In order to make the Watchmen movie as faithful to the graphic novel as possible, the producers wanted to include as much material as they could. Some of the supporting material that was not included in the movie has been collected in this direct to home video release, Tales from the Black Freighter, which also includes Under the Hood. Is this stuff really important to the overall Watchmen storyline, or is this just a way for producers to milk the property for as much as they can?
Tales from the Black Freighter
Tales from the Black Freighter is a pirate comic within the Watchmen graphic novel about a ship captain who, being the sole survivor after being shipwrecked in a pirate attack on his ship, tries to return home to warn about the coming of the pirate ship. The captain is so fixated on returning home to save his loved ones that he commits a series of horrendous acts without hesitation.
I found the Tales from the Black Freighter storyline to be superfluous in the graphic novel. I understand that it could be read as an allegory either to what's happening in the main Watchmen storyline, or to the Cold War in general. But I considered it filler that doesn't give any interesting revelations regarding the Watchmen storyline. Similarly, this cartoon doesn't really add anything to the Watchmen movie.
That said, the storyline, while repetitive when put alongside the movie, is cool on its own and faithful to the comic. The animation is awesome, too. It's much more graphic than I was expecting and the style is more "bronze-age comic book" than it is "manga anime", which is a nice change of pace. Overall, it's a cool little tidbit, but nothing that increased my appreciation of the movie.
Under the Hood
The other feature is Under the Hood, a mock 60-Minutes style TV news special from 1985. Through interviews with side-characters from the movie, it fleshes out what happened with the Minute Men prior to the movie.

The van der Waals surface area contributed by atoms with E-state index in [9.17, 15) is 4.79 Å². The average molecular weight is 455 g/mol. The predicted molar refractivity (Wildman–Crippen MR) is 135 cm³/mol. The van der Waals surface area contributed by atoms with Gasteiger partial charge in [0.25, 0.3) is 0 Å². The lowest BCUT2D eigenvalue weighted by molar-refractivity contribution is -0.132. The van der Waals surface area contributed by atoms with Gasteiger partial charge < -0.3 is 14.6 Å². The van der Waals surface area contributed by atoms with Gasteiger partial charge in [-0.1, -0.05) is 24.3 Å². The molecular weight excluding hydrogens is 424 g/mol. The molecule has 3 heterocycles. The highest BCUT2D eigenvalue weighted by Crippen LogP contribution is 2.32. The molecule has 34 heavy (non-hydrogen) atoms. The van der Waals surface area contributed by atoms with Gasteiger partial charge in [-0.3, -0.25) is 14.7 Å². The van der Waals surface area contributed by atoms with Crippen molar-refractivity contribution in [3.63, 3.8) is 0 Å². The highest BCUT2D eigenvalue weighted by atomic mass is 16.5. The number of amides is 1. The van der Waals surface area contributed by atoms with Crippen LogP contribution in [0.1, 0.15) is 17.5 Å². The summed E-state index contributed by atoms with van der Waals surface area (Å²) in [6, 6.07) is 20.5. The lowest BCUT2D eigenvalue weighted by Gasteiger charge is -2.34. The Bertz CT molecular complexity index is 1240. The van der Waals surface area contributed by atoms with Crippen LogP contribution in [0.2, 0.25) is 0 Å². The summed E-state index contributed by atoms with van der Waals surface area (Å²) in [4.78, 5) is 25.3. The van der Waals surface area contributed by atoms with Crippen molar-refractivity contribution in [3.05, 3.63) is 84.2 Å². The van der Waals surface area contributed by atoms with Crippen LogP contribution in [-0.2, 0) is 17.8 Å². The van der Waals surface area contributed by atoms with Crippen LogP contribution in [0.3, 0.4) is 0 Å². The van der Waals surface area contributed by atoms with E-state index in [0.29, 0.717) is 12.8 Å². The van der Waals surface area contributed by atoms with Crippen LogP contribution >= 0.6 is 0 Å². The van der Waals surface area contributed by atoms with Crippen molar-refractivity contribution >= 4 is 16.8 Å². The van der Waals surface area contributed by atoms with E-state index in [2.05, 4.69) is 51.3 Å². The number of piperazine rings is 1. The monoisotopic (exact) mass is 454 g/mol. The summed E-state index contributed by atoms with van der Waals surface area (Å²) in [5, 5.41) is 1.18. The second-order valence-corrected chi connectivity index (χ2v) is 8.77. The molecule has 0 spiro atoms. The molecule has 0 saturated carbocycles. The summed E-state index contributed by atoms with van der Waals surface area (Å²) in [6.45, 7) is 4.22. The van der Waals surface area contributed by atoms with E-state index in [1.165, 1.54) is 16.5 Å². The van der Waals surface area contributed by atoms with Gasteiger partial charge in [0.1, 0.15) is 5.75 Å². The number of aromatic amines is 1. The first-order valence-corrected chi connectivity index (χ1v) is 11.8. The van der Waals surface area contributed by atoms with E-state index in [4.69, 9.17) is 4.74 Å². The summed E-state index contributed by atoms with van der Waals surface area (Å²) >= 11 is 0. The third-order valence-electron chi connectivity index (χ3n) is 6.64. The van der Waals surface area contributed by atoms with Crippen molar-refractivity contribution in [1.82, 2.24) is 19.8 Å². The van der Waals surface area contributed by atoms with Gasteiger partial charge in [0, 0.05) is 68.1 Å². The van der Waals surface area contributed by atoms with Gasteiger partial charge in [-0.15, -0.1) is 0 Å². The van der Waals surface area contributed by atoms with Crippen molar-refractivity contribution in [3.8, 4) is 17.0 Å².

Most of this comes from the supplementary material after each chapter in the graphic novel. I liked the 80's format of the program, including the bad film quality that gave it an 80s character. I also liked seeing some of the side characters get some development, specifically Hollis Mason, Moloch, and the newsstand guy. Unlike Tales, Under the Hood does add some important plot points that make the overall movie more interesting.
Two special features are of particular note. First is the preview for the Watchmen Motion Comic. While I previously said that I would pass on this, the preview made me rethink it. The motion comic takes the actual artwork from the Watchmen graphic novel and animates it slightly, with a narrator reading the comic. Seeing the artwork in HD was truly awesome. But since there was only one guy acting out all the roles, it got silly when Laurie was introduced. Still, I might pick it up for the artwork alone.
The other cool special feature is the preview for the new Green Lantern animated movie. The movie looks cool with great voice over actors and somewhat interesting character designs. The designs still have a bit of a Bruce Timm influence, which is great if you're a fan but not so great if you want something different or unique from DC cartoons. This is definitely a movie I'm looking forward to, though.
Both features were cool for what they were: Tales was an allegorical story that, while not really adding much to the Watchmen experience, was nifty on its own and featured great animation. Under the Hood fleshed-out some of the side characters and added more depth to the movie. But truthfully, neither feature could really stand on its own and I had the impression that this was nothing more than a special feature disc that should be included in a Watchmen DVD/Blu-Ray special edition release. It's worth watching if you're a fan, but you might want to wait to buy it because I'm sure that it will be included with some home video release of Watchmen.